Residual Fume and Heat: Die-casting Manufacturer Case Study
A global manufacturer of precision, engineered metal components, who utilise proprietary die-cast technologies to manufactures parts for the automotive, consumer electronics, and healthcare industries, invited Auto Extract Systems into one of their three UK-based manufacturing sites. The invitation was to help provide and help manage the residual fume and heat generated in their manufacturing processes, but also to provide a safer, pollution-free workplace that strictly worked following HSE’s HSG 258: Controlling Airborne Contaminants at Work: A Guide to Local Exhaust Ventilation (LEV) guidance.
A new purpose-built manufacturing plant was a part of the company’s growth strategy to increase and automate more of their production. In the building, the company had planned to accommodate five die casting machines alongside each wall. To ensure the building was a safe working environment for staff and engineers maintaining the machines, above each machine, the company had two identical heat fume LEV systems and a tertiary LEV system to capture and any rising fumes and heat at a higher level, just below the roofline.
The building was approximate 35-metres long x 20-metres wide and had a moving gantry crane on tracks spanning the full length. This made the challenge of providing an effective LEV solution for the residual fume and heat extraction for each of the diecasting machines inherently difficult. This was primarily due to where heat was being emitted from and cooling newly-manufactured hot parts.
Three solutions were proposed to the client to provide a comprehensive LEV solution for their manufacturing plant and new operation. In the first two systems, each of the five points in either system was complete with a 2.0m x 150mm, 400°C oil-resistant hose, whilst 150mm spigots connected directly the hose directly to the new die-cast machines. The systems were both designed to comply with the latest HSE guidance of >0.5m/s at the effective distance and were also designed for 100% utilisation (all points open at once). Each point was connected to a common duct that ran to a centrifugal fan, which was ducted outside and turned upwards to vent the air to the atmosphere through a high-velocity cowl.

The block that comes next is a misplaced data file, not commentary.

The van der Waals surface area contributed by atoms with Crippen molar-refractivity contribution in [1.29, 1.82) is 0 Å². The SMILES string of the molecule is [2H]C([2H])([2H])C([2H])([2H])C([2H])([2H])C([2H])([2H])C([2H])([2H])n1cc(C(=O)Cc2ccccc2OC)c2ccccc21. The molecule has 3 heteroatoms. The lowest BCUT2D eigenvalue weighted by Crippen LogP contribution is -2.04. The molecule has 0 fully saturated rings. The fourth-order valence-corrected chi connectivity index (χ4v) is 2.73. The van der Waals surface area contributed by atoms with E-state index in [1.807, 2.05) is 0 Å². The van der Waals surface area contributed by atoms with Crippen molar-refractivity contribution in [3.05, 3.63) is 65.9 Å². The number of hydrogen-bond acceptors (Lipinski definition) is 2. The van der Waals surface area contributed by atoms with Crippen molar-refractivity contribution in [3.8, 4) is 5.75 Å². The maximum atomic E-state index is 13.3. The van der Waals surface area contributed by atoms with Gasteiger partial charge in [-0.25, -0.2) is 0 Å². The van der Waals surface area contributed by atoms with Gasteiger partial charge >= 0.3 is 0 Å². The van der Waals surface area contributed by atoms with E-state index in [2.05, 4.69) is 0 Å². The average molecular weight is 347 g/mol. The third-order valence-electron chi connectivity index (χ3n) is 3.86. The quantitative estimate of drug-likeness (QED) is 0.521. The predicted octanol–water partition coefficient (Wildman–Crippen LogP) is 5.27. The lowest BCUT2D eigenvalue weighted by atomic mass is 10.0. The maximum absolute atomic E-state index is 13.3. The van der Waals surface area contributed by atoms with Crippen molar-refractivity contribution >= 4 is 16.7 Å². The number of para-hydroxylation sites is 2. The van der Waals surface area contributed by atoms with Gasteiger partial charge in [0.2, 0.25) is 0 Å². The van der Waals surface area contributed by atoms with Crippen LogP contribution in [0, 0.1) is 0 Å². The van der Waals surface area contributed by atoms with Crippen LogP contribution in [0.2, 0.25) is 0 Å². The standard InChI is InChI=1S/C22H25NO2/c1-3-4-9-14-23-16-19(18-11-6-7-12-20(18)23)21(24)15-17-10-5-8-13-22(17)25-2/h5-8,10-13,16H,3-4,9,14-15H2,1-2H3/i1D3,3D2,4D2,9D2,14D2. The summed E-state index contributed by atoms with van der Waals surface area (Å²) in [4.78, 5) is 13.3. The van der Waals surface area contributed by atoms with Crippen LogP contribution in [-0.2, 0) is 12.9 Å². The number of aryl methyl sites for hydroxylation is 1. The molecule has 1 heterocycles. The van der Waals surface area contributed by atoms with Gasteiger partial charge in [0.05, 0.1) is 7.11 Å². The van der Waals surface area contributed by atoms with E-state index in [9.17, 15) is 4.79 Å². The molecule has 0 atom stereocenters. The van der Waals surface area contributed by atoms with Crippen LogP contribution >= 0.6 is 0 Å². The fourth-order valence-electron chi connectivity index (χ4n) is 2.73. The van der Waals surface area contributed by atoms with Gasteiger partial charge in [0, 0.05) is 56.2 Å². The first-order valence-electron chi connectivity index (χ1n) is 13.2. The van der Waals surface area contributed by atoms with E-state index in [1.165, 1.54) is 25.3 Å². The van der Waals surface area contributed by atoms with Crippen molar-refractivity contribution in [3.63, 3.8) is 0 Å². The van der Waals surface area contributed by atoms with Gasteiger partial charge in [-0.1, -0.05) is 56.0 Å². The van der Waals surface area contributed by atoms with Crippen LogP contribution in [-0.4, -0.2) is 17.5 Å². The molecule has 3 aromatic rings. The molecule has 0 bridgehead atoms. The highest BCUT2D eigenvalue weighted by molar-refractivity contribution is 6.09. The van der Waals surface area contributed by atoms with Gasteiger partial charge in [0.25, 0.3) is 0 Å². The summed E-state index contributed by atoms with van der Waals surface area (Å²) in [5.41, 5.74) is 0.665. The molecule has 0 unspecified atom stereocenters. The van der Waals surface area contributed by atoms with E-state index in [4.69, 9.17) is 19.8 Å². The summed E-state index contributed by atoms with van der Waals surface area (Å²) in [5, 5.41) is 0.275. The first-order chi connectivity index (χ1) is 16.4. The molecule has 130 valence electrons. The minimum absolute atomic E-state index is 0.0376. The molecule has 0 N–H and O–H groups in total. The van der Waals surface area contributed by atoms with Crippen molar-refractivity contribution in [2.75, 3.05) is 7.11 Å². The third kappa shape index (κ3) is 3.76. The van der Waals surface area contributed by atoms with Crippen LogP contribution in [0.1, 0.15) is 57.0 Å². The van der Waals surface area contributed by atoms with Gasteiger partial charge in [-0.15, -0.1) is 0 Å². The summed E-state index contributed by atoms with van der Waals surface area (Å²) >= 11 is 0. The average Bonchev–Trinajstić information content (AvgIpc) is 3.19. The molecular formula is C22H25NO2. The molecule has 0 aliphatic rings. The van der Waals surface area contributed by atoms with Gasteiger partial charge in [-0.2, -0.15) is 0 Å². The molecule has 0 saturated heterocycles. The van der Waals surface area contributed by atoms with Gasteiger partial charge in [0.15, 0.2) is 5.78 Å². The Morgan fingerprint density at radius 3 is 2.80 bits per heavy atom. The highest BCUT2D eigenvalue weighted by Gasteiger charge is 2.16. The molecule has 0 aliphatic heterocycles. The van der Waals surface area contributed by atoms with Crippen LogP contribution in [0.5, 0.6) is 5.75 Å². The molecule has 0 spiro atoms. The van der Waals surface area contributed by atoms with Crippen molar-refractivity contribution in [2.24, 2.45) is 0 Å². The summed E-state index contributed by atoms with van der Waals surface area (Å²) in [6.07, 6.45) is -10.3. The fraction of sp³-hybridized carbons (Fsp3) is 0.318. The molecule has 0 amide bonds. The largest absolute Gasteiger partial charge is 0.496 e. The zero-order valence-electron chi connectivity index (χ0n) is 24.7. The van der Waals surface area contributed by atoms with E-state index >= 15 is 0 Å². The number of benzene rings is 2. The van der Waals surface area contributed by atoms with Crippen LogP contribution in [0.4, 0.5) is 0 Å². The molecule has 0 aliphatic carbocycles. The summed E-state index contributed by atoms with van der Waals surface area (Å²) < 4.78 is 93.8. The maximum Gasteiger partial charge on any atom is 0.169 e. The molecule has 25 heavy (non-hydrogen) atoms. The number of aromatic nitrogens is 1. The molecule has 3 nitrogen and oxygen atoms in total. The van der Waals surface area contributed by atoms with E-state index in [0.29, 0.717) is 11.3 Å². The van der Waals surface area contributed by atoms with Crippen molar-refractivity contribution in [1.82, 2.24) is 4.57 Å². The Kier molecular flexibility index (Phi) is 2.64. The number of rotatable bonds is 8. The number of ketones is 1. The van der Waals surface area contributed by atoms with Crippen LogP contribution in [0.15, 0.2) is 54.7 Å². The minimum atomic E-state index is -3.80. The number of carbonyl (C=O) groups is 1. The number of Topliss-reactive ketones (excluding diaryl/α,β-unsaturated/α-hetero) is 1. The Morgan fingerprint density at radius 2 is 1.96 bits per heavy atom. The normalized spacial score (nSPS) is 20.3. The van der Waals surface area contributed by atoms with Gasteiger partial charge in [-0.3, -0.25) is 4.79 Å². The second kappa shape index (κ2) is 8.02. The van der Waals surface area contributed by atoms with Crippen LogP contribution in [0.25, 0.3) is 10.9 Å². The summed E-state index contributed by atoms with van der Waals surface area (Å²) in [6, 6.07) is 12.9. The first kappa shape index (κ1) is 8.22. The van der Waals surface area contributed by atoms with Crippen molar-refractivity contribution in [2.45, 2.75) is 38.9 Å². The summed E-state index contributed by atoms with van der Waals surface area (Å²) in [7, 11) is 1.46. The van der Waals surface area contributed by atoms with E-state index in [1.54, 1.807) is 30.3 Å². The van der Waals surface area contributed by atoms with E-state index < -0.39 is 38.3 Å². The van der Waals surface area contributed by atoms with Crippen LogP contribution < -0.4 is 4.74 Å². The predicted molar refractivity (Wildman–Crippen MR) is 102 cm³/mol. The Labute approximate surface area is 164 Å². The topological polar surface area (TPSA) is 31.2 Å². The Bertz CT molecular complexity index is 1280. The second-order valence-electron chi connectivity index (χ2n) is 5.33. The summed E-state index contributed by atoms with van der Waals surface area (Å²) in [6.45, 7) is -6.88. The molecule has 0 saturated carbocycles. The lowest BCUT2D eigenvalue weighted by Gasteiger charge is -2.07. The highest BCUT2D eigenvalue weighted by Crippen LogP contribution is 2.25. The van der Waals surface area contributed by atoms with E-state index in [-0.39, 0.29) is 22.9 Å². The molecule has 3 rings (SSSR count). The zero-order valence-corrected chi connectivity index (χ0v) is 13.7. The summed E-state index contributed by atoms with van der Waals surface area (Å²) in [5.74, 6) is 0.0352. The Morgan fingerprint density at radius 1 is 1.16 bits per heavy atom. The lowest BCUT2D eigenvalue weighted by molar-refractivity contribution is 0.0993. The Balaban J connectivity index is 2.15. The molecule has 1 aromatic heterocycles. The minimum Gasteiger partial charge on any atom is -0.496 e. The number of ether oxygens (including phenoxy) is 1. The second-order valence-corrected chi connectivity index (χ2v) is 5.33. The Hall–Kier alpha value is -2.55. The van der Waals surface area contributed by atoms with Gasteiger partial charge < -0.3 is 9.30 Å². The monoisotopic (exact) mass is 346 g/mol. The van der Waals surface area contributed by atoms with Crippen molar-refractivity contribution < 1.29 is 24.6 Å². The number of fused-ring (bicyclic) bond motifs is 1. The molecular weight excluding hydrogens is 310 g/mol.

Whilst the tertiary LEV system was a general ventilation ‘wrap-around’ system, whereby any residual fumes and heat that had risen into the roof space where captured and expelled. The system featured dampen-able grilles along a dual ducting run that was located above the gantry crane track. The dual ducting run was connected to a centrifugal fan which was ducted outside and turned upwards to vent the air to the atmosphere through a high-velocity cowl.
Subsequently, following on from the installation of these three systems, the client began experiencing an issue that hadn’t been envisaged when planning the two at-source extraction systems. As a result, the client invited Auto Extract Systems back to adapt the systems to accommodate a preliminary oil-mist filter to capture and recover oil which was being generously used to line the die-cast mould – read the full case study here.
The company’s maintenance manager complimented the extraction system’s efficiencies by stating: “We’re very impressed with the extraction system Auto Extract Systems have installed. On the occasion where the factory has reached temperatures above 30oC, you can instantly feel the heat being drawn out of the building.”
Since this installation, Auto Extract Systems have since been invited back to the site to replicate the innovating ‘wrap-around’ system in another of their manufacturing plants, where temperatures were regularly exceeding temperatures stated in the HSE Workplace Regulations (1992) guidance. The guidance states: “Working temperatures should be below 30°C (or 27°C for those engaged in physically demanding work) for optimum working conditions.”
Auto Extract Systems continue to maintain the LEV system installed with an annual LEV test. LEV testing is a legal requirement and should be tested at least once in a 14-month period for compliance with HSE standards; they often form part of a company’s insurance requirements too. We also recommend that LEV equipment should be serviced at least every 14 months and more frequently if its usage is high (find out more about LEV servicing here), so it operates within its required benchmark performance and reduces hazardous substances exposure.